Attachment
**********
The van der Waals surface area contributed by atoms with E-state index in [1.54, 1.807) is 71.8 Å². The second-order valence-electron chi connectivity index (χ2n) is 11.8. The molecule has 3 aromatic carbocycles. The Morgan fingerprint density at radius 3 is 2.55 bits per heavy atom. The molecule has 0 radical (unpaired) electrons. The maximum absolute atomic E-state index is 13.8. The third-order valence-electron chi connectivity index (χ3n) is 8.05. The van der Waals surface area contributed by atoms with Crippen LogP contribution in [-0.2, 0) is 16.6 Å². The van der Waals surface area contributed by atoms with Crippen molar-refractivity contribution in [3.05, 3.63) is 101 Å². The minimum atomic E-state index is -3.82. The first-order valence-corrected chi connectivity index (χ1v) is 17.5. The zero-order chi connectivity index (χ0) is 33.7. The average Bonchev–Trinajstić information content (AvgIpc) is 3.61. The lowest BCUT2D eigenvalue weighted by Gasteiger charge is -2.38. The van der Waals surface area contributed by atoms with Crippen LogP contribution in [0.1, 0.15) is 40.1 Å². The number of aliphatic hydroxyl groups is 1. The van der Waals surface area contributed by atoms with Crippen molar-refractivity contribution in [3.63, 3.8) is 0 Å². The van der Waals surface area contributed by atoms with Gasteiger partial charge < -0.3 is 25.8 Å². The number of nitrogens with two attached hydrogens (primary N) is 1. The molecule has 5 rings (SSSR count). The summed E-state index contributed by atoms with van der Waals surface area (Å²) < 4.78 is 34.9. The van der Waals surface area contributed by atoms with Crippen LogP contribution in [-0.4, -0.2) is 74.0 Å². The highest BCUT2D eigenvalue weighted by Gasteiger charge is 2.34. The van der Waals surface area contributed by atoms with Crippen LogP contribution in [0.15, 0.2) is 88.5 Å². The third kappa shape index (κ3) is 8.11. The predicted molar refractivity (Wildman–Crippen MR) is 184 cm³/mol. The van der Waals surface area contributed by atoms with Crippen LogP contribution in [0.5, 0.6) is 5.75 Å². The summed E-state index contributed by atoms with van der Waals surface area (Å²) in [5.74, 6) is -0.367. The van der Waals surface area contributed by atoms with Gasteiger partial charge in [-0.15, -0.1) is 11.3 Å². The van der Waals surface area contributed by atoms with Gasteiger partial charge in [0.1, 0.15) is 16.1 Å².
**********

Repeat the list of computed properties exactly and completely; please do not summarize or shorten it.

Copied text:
The van der Waals surface area contributed by atoms with E-state index in [1.54, 1.807) is 71.8 Å². The second-order valence-electron chi connectivity index (χ2n) is 11.8. The molecule has 3 aromatic carbocycles. The Morgan fingerprint density at radius 3 is 2.55 bits per heavy atom. The molecule has 0 radical (unpaired) electrons. The maximum absolute atomic E-state index is 13.8. The third-order valence-electron chi connectivity index (χ3n) is 8.05. The van der Waals surface area contributed by atoms with Crippen LogP contribution in [-0.2, 0) is 16.6 Å². The van der Waals surface area contributed by atoms with Crippen molar-refractivity contribution in [3.05, 3.63) is 101 Å². The minimum atomic E-state index is -3.82. The first-order valence-corrected chi connectivity index (χ1v) is 17.5. The zero-order chi connectivity index (χ0) is 33.7. The average Bonchev–Trinajstić information content (AvgIpc) is 3.61. The lowest BCUT2D eigenvalue weighted by Gasteiger charge is -2.38. The van der Waals surface area contributed by atoms with Crippen LogP contribution in [0.1, 0.15) is 40.1 Å². The number of aliphatic hydroxyl groups is 1. The van der Waals surface area contributed by atoms with Crippen molar-refractivity contribution in [3.63, 3.8) is 0 Å². The van der Waals surface area contributed by atoms with Gasteiger partial charge < -0.3 is 25.8 Å². The number of nitrogens with two attached hydrogens (primary N) is 1. The molecule has 5 rings (SSSR count). The summed E-state index contributed by atoms with van der Waals surface area (Å²) < 4.78 is 34.9. The van der Waals surface area contributed by atoms with Crippen LogP contribution in [-0.4, -0.2) is 74.0 Å². The highest BCUT2D eigenvalue weighted by Gasteiger charge is 2.34. The van der Waals surface area contributed by atoms with Crippen LogP contribution in [0.15, 0.2) is 88.5 Å². The third kappa shape index (κ3) is 8.11. The predicted molar refractivity (Wildman–Crippen MR) is 184 cm³/mol. The van der Waals surface area contributed by atoms with Crippen LogP contribution in [0.5, 0.6) is 5.75 Å². The summed E-state index contributed by atoms with van der Waals surface area (Å²) in [5.74, 6) is -0.367. The van der Waals surface area contributed by atoms with Gasteiger partial charge in [-0.15, -0.1) is 11.3 Å². The van der Waals surface area contributed by atoms with Gasteiger partial charge in [0.1, 0.15) is 16.1 Å².